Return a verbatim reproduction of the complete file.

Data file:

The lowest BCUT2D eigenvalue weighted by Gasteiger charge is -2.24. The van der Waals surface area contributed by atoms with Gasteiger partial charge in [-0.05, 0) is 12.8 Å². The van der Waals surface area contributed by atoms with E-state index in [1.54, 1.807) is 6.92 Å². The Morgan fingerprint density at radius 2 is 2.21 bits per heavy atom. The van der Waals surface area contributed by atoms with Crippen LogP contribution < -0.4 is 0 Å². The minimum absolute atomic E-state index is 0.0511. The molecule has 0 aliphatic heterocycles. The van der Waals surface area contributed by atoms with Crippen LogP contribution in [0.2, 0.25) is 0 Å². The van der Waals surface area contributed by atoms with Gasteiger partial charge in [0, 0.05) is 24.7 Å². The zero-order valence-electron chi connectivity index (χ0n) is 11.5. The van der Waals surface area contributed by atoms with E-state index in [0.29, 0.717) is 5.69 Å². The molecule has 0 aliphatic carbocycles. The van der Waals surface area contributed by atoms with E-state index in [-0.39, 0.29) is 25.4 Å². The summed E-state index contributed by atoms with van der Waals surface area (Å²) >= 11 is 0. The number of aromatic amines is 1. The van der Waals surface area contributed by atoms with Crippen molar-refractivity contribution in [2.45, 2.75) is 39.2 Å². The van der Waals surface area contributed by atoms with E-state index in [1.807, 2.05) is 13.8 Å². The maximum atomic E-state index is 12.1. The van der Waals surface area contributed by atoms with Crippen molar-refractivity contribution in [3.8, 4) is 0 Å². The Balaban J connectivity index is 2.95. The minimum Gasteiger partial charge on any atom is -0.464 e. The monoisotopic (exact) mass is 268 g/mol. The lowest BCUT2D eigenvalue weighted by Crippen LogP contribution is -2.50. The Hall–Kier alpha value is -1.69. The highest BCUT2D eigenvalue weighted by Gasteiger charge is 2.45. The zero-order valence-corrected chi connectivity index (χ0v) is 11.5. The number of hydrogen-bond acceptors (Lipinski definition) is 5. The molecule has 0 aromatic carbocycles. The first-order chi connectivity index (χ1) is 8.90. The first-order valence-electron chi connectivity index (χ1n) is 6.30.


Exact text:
The lowest BCUT2D eigenvalue weighted by Gasteiger charge is -2.24. The van der Waals surface area contributed by atoms with Gasteiger partial charge in [-0.05, 0) is 12.8 Å². The van der Waals surface area contributed by atoms with E-state index in [1.54, 1.807) is 6.92 Å². The Morgan fingerprint density at radius 2 is 2.21 bits per heavy atom. The van der Waals surface area contributed by atoms with Crippen LogP contribution < -0.4 is 0 Å². The minimum absolute atomic E-state index is 0.0511. The molecule has 0 aliphatic heterocycles. The van der Waals surface area contributed by atoms with Crippen LogP contribution in [0.2, 0.25) is 0 Å². The van der Waals surface area contributed by atoms with Gasteiger partial charge in [0, 0.05) is 24.7 Å². The zero-order valence-electron chi connectivity index (χ0n) is 11.5. The van der Waals surface area contributed by atoms with E-state index in [0.29, 0.717) is 5.69 Å². The molecule has 0 aliphatic carbocycles. The van der Waals surface area contributed by atoms with E-state index in [-0.39, 0.29) is 25.4 Å². The summed E-state index contributed by atoms with van der Waals surface area (Å²) >= 11 is 0. The number of aromatic amines is 1. The van der Waals surface area contributed by atoms with Crippen molar-refractivity contribution in [2.45, 2.75) is 39.2 Å². The van der Waals surface area contributed by atoms with E-state index in [1.807, 2.05) is 13.8 Å². The maximum atomic E-state index is 12.1. The van der Waals surface area contributed by atoms with Crippen molar-refractivity contribution in [3.8, 4) is 0 Å². The Balaban J connectivity index is 2.95. The minimum Gasteiger partial charge on any atom is -0.464 e. The monoisotopic (exact) mass is 268 g/mol. The lowest BCUT2D eigenvalue weighted by Crippen LogP contribution is -2.50. The Hall–Kier alpha value is -1.69. The highest BCUT2D eigenvalue weighted by Gasteiger charge is 2.45. The zero-order valence-corrected chi connectivity index (χ0v) is 11.5. The number of hydrogen-bond acceptors (Lipinski definition) is 5. The molecule has 0 aromatic carbocycles. The first-order chi connectivity index (χ1) is 8.90. The first-order valence-electron chi connectivity index (χ1n) is 6.30.